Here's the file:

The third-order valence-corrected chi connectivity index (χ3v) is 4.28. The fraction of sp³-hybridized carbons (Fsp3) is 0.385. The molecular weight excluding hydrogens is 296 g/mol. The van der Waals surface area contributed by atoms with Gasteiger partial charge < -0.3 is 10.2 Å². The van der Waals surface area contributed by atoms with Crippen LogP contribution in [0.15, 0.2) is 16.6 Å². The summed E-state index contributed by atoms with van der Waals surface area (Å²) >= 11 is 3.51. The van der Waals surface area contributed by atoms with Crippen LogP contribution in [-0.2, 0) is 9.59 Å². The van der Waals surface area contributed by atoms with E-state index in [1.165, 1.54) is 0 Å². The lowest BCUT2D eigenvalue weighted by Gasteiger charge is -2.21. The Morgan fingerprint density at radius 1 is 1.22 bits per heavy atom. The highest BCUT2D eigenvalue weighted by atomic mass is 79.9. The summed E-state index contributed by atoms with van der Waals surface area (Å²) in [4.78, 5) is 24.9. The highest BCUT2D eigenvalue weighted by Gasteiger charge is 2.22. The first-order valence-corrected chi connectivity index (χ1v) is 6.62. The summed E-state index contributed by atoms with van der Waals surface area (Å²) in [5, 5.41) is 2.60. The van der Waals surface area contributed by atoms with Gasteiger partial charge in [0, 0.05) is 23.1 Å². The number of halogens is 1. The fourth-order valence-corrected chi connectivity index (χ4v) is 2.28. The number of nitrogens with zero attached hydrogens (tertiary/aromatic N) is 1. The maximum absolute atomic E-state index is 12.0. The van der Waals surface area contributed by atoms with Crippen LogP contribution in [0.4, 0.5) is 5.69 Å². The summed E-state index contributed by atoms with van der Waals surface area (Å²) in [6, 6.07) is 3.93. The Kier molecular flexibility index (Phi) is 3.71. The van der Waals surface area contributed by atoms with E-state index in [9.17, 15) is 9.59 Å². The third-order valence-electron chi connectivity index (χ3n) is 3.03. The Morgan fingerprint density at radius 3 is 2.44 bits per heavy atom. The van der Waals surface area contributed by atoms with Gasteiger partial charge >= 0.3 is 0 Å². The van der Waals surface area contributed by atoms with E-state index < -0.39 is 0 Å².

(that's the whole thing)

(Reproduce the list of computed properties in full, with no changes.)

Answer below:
The third-order valence-corrected chi connectivity index (χ3v) is 4.28. The fraction of sp³-hybridized carbons (Fsp3) is 0.385. The molecular weight excluding hydrogens is 296 g/mol. The van der Waals surface area contributed by atoms with Gasteiger partial charge < -0.3 is 10.2 Å². The van der Waals surface area contributed by atoms with Crippen LogP contribution in [0.15, 0.2) is 16.6 Å². The summed E-state index contributed by atoms with van der Waals surface area (Å²) >= 11 is 3.51. The van der Waals surface area contributed by atoms with Crippen LogP contribution in [-0.2, 0) is 9.59 Å². The van der Waals surface area contributed by atoms with E-state index in [1.165, 1.54) is 0 Å². The lowest BCUT2D eigenvalue weighted by Gasteiger charge is -2.21. The Morgan fingerprint density at radius 1 is 1.22 bits per heavy atom. The highest BCUT2D eigenvalue weighted by atomic mass is 79.9. The summed E-state index contributed by atoms with van der Waals surface area (Å²) in [4.78, 5) is 24.9. The highest BCUT2D eigenvalue weighted by Gasteiger charge is 2.22. The first-order valence-corrected chi connectivity index (χ1v) is 6.62. The summed E-state index contributed by atoms with van der Waals surface area (Å²) in [5, 5.41) is 2.60. The van der Waals surface area contributed by atoms with Gasteiger partial charge in [0, 0.05) is 23.1 Å². The number of halogens is 1. The fourth-order valence-corrected chi connectivity index (χ4v) is 2.28. The number of nitrogens with zero attached hydrogens (tertiary/aromatic N) is 1. The maximum absolute atomic E-state index is 12.0. The van der Waals surface area contributed by atoms with Crippen LogP contribution in [0.4, 0.5) is 5.69 Å². The summed E-state index contributed by atoms with van der Waals surface area (Å²) in [6, 6.07) is 3.93. The Kier molecular flexibility index (Phi) is 3.71. The van der Waals surface area contributed by atoms with E-state index in [9.17, 15) is 9.59 Å². The third-order valence-electron chi connectivity index (χ3n) is 3.03. The Morgan fingerprint density at radius 3 is 2.44 bits per heavy atom. The van der Waals surface area contributed by atoms with Gasteiger partial charge >= 0.3 is 0 Å². The van der Waals surface area contributed by atoms with E-state index < -0.39 is 0 Å².